Unfortunately, as is so often the case in India, we had gotten cocky. We went rogue and ended up trying street food that even Indians will only eat when they’re constipated. We should have known. The guy was using his hands and dipping the potato shell into a vat of liquid. He had probably been doing that all day. When we told our new friends later on what we had tried, they laughed so much. The next day Delhi belly was upon me. The moral of this story? Use common sense!

 

3. Avoid heat exhaustion

Now usually you expect to get a dodgy stomach from the food but don’t underestimate the impact heat exhaustion can have on your digestive system. We speak from experience when on our third night in Kerala Ben suddenly got up in the middle of the night puking and more with a pounding head. Ben and I both had the exact same thing to eat and I was fine. We realised that we hadn’t drank nearly enough water that day. There are simple steps to take to avoid heat exhaustion:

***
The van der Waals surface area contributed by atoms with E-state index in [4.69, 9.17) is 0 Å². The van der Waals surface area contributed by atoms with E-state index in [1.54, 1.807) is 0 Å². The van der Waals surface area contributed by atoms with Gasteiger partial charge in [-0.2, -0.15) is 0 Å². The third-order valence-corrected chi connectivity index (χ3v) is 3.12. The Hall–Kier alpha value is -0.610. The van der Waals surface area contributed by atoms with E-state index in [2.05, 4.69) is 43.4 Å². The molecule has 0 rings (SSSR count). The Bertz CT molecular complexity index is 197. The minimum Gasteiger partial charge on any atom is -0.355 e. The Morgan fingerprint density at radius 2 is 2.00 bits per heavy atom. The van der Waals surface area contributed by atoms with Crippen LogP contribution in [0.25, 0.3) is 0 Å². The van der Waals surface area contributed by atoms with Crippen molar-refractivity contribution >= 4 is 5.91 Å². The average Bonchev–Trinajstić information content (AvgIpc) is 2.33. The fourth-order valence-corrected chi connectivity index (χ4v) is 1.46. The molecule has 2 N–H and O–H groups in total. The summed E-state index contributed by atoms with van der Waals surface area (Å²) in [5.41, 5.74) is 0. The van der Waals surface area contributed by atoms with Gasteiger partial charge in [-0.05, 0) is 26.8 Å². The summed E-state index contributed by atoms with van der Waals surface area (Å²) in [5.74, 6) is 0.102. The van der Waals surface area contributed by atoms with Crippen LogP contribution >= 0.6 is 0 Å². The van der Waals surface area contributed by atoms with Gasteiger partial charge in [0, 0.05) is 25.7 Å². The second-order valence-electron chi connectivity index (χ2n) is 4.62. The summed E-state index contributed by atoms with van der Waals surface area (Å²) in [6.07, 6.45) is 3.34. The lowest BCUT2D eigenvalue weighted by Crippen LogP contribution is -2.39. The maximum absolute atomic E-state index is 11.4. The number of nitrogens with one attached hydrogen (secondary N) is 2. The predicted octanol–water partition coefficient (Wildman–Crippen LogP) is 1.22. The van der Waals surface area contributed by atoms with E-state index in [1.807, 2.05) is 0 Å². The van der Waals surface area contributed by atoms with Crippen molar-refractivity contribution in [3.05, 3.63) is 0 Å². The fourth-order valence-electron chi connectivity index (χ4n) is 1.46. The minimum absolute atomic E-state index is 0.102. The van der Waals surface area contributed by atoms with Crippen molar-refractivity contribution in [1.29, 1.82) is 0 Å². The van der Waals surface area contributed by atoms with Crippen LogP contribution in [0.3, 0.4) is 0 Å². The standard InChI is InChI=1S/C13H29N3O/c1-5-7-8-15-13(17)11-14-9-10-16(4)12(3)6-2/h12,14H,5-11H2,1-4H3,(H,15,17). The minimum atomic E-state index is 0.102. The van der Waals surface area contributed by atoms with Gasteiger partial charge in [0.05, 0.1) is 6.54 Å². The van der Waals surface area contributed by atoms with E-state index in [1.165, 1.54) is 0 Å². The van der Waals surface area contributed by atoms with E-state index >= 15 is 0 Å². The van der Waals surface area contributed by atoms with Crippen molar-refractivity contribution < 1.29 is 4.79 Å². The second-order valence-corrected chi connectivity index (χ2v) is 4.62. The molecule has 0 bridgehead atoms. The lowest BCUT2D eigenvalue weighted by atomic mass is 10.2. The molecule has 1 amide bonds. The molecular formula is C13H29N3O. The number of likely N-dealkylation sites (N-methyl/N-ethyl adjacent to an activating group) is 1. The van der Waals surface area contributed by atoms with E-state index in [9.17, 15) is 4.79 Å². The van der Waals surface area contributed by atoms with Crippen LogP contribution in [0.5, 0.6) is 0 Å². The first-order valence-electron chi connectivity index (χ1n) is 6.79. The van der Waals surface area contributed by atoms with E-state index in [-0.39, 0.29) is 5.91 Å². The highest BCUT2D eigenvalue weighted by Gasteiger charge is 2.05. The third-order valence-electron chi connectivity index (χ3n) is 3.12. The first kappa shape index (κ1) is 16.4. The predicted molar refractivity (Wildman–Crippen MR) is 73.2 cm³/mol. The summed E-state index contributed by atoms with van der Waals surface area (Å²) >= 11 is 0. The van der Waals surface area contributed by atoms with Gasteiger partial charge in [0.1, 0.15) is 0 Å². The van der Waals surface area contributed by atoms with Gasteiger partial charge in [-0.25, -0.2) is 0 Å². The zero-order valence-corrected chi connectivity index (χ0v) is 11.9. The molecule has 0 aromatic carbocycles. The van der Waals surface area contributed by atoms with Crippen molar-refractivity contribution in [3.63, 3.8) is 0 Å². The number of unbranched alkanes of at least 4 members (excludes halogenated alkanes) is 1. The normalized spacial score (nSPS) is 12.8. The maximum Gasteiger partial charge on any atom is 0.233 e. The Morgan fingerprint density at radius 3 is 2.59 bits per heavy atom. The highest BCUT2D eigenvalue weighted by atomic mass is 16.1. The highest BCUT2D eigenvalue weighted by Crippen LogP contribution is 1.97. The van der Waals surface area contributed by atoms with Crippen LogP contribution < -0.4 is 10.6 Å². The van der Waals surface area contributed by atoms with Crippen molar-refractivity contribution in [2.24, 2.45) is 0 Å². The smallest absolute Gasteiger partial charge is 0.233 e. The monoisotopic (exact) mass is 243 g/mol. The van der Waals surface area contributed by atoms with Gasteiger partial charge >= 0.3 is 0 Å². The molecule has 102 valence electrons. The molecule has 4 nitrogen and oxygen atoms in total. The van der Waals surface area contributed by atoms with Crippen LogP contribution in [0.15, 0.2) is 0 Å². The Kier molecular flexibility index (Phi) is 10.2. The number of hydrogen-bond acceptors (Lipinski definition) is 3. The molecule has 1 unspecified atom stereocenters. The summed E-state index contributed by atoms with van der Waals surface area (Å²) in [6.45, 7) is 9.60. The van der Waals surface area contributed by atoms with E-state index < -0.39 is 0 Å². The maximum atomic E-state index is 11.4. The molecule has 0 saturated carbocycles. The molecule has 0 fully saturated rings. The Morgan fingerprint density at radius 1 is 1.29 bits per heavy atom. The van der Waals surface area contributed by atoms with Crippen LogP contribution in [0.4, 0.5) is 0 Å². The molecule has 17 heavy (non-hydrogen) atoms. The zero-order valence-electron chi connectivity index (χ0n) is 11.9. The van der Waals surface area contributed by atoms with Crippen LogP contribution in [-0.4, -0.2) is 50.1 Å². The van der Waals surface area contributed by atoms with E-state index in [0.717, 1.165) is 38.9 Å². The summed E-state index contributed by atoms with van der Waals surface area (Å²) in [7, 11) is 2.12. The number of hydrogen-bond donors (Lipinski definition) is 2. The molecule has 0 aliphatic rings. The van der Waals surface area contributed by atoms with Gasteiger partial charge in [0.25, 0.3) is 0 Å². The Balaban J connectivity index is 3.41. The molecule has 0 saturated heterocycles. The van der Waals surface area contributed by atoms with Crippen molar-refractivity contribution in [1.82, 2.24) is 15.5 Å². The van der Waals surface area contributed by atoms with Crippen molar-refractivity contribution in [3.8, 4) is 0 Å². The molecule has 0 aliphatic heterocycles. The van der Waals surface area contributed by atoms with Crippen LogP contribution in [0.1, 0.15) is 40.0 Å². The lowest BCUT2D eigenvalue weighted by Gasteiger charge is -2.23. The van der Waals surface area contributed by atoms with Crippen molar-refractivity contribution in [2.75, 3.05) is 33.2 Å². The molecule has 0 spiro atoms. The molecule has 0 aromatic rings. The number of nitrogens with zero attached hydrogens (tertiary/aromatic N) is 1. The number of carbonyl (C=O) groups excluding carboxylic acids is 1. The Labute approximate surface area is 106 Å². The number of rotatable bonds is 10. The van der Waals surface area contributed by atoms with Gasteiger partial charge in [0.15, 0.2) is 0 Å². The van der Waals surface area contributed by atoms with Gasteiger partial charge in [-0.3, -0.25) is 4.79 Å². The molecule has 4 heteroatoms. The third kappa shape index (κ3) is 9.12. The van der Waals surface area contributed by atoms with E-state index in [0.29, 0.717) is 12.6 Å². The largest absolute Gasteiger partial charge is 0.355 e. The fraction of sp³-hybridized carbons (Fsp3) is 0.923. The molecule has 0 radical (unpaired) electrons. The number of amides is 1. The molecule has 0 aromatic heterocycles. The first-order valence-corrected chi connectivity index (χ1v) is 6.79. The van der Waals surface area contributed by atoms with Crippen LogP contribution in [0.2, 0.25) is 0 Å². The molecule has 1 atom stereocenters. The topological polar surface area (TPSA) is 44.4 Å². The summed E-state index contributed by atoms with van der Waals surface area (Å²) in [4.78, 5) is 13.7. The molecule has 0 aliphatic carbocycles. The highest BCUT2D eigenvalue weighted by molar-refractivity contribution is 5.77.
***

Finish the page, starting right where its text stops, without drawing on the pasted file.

• stay hydrated
  • avoid sunburn
  • cover up in loose clothing
  • take breaks from the sun and stay in the shade.

If you’re not careful heat exhaustion can develop into heat stroke. If you think you have heat exhaustion make sure you drink plenty of fluids and seek medical help if it’s not getting any better.

 

4. Drink bottled drinking water

Now of course drinking water is all well and good but you need to make sure the water itself isn’t going to give you a dodgy stomach! Make sure you only drink bottled water or water that has been treated to be drinkable. Remember that Indians are used to their tap water so don’t be surprised if you see them slurping away. You are likely to have a very different reaction to them!